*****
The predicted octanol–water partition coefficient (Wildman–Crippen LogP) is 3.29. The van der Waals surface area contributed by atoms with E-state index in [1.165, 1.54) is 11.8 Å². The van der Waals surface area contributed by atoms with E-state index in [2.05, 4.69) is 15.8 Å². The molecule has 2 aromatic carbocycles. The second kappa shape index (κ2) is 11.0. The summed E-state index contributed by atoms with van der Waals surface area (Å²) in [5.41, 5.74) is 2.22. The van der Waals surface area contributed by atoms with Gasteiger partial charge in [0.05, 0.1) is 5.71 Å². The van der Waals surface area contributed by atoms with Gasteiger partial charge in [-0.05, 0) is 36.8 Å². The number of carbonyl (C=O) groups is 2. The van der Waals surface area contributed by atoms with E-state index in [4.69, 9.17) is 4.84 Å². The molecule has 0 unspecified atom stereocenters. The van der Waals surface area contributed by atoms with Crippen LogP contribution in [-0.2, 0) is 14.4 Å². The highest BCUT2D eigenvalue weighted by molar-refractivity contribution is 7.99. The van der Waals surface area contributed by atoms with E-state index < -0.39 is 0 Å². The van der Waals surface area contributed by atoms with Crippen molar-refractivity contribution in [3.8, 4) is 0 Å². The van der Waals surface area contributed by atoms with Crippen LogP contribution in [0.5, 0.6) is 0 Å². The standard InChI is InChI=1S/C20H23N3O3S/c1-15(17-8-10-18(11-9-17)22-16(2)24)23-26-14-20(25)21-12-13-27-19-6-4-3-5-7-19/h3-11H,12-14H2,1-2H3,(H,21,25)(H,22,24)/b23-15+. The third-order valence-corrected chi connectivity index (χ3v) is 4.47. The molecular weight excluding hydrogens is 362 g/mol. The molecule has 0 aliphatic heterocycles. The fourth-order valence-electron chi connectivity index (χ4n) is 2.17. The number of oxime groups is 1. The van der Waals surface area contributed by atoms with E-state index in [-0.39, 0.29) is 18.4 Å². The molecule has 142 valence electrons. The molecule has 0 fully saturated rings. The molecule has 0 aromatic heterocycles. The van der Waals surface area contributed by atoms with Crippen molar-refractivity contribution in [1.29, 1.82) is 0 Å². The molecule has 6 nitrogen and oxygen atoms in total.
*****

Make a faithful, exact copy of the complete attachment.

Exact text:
The predicted octanol–water partition coefficient (Wildman–Crippen LogP) is 3.29. The van der Waals surface area contributed by atoms with E-state index in [1.165, 1.54) is 11.8 Å². The van der Waals surface area contributed by atoms with E-state index in [2.05, 4.69) is 15.8 Å². The molecule has 2 aromatic carbocycles. The second kappa shape index (κ2) is 11.0. The summed E-state index contributed by atoms with van der Waals surface area (Å²) in [5.41, 5.74) is 2.22. The van der Waals surface area contributed by atoms with Gasteiger partial charge in [0.05, 0.1) is 5.71 Å². The van der Waals surface area contributed by atoms with Gasteiger partial charge in [-0.05, 0) is 36.8 Å². The number of carbonyl (C=O) groups is 2. The van der Waals surface area contributed by atoms with E-state index in [4.69, 9.17) is 4.84 Å². The molecule has 0 unspecified atom stereocenters. The van der Waals surface area contributed by atoms with Crippen LogP contribution in [-0.2, 0) is 14.4 Å². The highest BCUT2D eigenvalue weighted by molar-refractivity contribution is 7.99. The van der Waals surface area contributed by atoms with E-state index < -0.39 is 0 Å². The van der Waals surface area contributed by atoms with Crippen molar-refractivity contribution in [3.8, 4) is 0 Å². The van der Waals surface area contributed by atoms with Crippen LogP contribution in [0.5, 0.6) is 0 Å². The standard InChI is InChI=1S/C20H23N3O3S/c1-15(17-8-10-18(11-9-17)22-16(2)24)23-26-14-20(25)21-12-13-27-19-6-4-3-5-7-19/h3-11H,12-14H2,1-2H3,(H,21,25)(H,22,24)/b23-15+. The third-order valence-corrected chi connectivity index (χ3v) is 4.47. The molecular weight excluding hydrogens is 362 g/mol. The molecule has 0 aliphatic heterocycles. The fourth-order valence-electron chi connectivity index (χ4n) is 2.17. The number of oxime groups is 1. The van der Waals surface area contributed by atoms with E-state index in [-0.39, 0.29) is 18.4 Å². The molecule has 142 valence electrons. The molecule has 0 fully saturated rings. The molecule has 0 aromatic heterocycles. The van der Waals surface area contributed by atoms with Crippen molar-refractivity contribution in [1.29, 1.82) is 0 Å². The molecule has 6 nitrogen and oxygen atoms in total.